Abha Dev Habib, member of the Executive Council, Delhi University, said, ‘I am totally against this move. Who is a ‘Dilliwala’ student? No such reservations can be done in DU colleges. The previous Delhi government has already taken over Delhi College of Engineering. By trying to establish a hold over other colleges in the varsity, which are funded by the state government, they are attempting to create a false sense of increased opportunities. DU is not a state university. It is a central university, and should not be confined to Delhi only. If they are keen on reserving seats for Delhi students, they should open state colleges.’ On this note, there lies some of the issues the current AAP-government can address.

‘If the Delhi government is funding these colleges, their role in governance becomes critical. In the governing bodies of these 28 colleges, 10 out of the 15 members are picked by the Delhi government. A model of good governance is the need of the hour, as corruption is a major issue. OBC funds are thoroughly misused. In state-run colleges like IP University and Ambedkar College, there are administrative issues aplenty, which need to be solved soon’, said Narain. In fact both Habib and Narain agreed upon the need to open more colleges or expand existing colleges, if the government wants to accommodate more students from Delhi. Again, this can be done only with the aid of the central government.

Other solutions include the creation of a better environment in schools to promote excellence, which would allow students from Delhi to make the grade, when it comes to admissions in DU. In fact, on 9 January Millennium Post filed a report on how nine lakh primary school children in Delhi didn’t have access to computer literacy, due to a non-renewal of a tender for three years. Energies will be better spent solving such issues and this will augment the creation of competitive school environments, which will further facilitate their transition to higher levels of intellect and capabilities.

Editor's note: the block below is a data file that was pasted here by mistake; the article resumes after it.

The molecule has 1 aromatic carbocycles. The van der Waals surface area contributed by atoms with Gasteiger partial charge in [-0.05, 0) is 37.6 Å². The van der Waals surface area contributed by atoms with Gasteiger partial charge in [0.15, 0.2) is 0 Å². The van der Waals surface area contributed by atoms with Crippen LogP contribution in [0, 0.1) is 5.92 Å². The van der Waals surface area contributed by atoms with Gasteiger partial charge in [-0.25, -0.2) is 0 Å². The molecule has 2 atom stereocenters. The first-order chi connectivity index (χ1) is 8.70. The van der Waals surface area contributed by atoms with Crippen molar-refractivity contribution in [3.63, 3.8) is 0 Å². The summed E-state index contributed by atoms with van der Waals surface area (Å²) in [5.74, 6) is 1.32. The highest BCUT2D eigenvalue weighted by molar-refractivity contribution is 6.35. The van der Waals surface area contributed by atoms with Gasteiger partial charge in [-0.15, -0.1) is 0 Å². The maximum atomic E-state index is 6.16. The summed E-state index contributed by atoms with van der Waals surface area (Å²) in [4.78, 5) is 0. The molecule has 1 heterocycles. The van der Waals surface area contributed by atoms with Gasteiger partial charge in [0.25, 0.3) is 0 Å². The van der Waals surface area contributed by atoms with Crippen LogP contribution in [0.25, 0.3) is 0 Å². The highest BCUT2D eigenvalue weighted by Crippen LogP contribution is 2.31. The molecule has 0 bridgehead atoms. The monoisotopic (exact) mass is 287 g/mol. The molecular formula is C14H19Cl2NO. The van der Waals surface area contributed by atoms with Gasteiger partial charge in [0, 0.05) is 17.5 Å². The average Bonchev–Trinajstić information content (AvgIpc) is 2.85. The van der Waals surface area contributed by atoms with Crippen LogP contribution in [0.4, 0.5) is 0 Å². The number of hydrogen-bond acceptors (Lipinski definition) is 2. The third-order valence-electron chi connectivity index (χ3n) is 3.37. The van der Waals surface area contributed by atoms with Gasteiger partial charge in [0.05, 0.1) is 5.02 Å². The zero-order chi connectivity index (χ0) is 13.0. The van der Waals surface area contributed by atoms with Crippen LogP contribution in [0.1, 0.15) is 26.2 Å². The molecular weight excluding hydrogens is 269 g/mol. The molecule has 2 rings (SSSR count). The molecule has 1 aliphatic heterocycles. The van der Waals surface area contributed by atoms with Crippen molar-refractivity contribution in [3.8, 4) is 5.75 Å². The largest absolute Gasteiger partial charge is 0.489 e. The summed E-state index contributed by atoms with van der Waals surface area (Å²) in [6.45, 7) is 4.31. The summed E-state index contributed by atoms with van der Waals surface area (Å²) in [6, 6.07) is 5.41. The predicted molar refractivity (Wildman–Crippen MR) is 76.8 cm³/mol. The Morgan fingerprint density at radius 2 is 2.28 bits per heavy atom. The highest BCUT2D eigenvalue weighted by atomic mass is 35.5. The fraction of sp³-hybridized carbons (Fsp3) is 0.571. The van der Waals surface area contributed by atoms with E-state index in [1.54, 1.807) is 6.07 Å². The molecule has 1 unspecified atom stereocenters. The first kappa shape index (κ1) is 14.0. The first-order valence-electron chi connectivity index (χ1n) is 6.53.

Yogendra Yadav, in his seminal essay titled, ‘Rethinking Social Justice’, said, ‘Reservation in one form or another should be used as a measure of last resort, rather than as the first or the only tool of social justice. Reservation is simple, familiar and robust and should be used in cases where we suspect that every other provision might fail’. Clearly, other provisions haven’t been explored and the ‘fixation with reservations’ does ‘follow from the limited and legalist understanding of the instruments of social change’. A lot needs to be assessed before any such decision can be implemented.

Finally, we arrive at the stakeholders that will be most affected, if this proposal were to be implemented: the students. Reaction this proposal was mixed. Two key student bodies, both the Akhil Bhartiya Vidyarthi Parishad (BJP youth wing) and National Students Union of India (Congress-backed), are against the proposal. Delhi University Students Union is controlled by ABVP, which won three out of the four key posts, in elections last year.

However, on the flip side to this, there is the case of Pardeep Bidhuri, a final year student at Dayal Singh College, Delhi University. He said, ‘Reservation is a great idea. While filing my admission forms in other state universities, I realised that many such universities have a reservation criterion for domicile students. I feel even Delhi students should be given such an option, especially when DU is such a reputed institution. Since students in Delhi do not have too many options, I believe they must get adequate reservation’. The hope is that the AAP-led government opens the floor to debate amongst all stakeholders.

(Inputs from Varun Bidhuri)